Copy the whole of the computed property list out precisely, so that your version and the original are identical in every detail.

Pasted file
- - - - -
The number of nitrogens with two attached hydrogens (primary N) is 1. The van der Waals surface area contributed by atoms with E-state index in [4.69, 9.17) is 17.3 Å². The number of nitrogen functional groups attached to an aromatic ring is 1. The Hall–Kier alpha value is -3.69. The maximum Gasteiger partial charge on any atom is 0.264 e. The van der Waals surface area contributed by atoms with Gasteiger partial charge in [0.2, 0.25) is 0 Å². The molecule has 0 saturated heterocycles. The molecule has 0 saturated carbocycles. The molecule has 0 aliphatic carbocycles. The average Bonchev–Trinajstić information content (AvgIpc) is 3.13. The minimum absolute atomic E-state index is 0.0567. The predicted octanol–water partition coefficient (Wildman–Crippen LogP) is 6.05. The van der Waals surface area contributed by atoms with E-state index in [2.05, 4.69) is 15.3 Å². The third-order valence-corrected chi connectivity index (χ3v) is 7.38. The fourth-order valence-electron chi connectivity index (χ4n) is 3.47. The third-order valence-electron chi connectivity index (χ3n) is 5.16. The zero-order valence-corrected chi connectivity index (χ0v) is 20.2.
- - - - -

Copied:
The number of nitrogens with two attached hydrogens (primary N) is 1. The van der Waals surface area contributed by atoms with E-state index in [4.69, 9.17) is 17.3 Å². The number of nitrogen functional groups attached to an aromatic ring is 1. The Hall–Kier alpha value is -3.69. The maximum Gasteiger partial charge on any atom is 0.264 e. The van der Waals surface area contributed by atoms with Gasteiger partial charge in [0.2, 0.25) is 0 Å². The molecule has 0 saturated heterocycles. The molecule has 0 saturated carbocycles. The molecule has 0 aliphatic carbocycles. The average Bonchev–Trinajstić information content (AvgIpc) is 3.13. The minimum absolute atomic E-state index is 0.0567. The predicted octanol–water partition coefficient (Wildman–Crippen LogP) is 6.05. The van der Waals surface area contributed by atoms with E-state index in [2.05, 4.69) is 15.3 Å². The third-order valence-corrected chi connectivity index (χ3v) is 7.38. The fourth-order valence-electron chi connectivity index (χ4n) is 3.47. The third-order valence-electron chi connectivity index (χ3n) is 5.16. The zero-order valence-corrected chi connectivity index (χ0v) is 20.2.